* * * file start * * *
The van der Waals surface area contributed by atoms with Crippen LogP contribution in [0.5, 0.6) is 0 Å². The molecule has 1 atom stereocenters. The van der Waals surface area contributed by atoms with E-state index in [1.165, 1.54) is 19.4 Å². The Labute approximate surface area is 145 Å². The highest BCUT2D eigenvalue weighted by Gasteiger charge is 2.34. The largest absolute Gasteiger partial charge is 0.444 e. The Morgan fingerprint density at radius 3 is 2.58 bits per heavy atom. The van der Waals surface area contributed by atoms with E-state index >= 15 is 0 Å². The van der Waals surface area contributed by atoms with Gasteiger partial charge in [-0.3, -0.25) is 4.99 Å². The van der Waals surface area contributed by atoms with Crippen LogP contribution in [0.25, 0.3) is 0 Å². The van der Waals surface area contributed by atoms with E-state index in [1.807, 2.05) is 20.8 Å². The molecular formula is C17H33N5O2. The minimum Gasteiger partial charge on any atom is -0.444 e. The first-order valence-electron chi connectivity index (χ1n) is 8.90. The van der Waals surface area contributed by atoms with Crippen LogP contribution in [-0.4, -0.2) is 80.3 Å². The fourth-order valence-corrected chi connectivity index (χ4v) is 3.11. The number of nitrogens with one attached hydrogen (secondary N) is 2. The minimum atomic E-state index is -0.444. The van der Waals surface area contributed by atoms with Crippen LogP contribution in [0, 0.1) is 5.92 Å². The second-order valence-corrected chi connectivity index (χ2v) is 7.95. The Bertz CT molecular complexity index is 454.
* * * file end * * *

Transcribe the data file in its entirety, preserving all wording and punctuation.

The van der Waals surface area contributed by atoms with Crippen LogP contribution in [0.5, 0.6) is 0 Å². The molecule has 1 atom stereocenters. The van der Waals surface area contributed by atoms with E-state index in [1.165, 1.54) is 19.4 Å². The Labute approximate surface area is 145 Å². The highest BCUT2D eigenvalue weighted by Gasteiger charge is 2.34. The largest absolute Gasteiger partial charge is 0.444 e. The Morgan fingerprint density at radius 3 is 2.58 bits per heavy atom. The van der Waals surface area contributed by atoms with E-state index >= 15 is 0 Å². The van der Waals surface area contributed by atoms with Gasteiger partial charge in [-0.3, -0.25) is 4.99 Å². The van der Waals surface area contributed by atoms with Crippen LogP contribution in [0.25, 0.3) is 0 Å². The van der Waals surface area contributed by atoms with E-state index in [1.807, 2.05) is 20.8 Å². The molecular formula is C17H33N5O2. The minimum Gasteiger partial charge on any atom is -0.444 e. The first-order valence-electron chi connectivity index (χ1n) is 8.90. The van der Waals surface area contributed by atoms with Crippen LogP contribution in [-0.4, -0.2) is 80.3 Å². The fourth-order valence-corrected chi connectivity index (χ4v) is 3.11. The number of nitrogens with one attached hydrogen (secondary N) is 2. The minimum atomic E-state index is -0.444. The van der Waals surface area contributed by atoms with Crippen LogP contribution in [0, 0.1) is 5.92 Å². The second-order valence-corrected chi connectivity index (χ2v) is 7.95. The Bertz CT molecular complexity index is 454.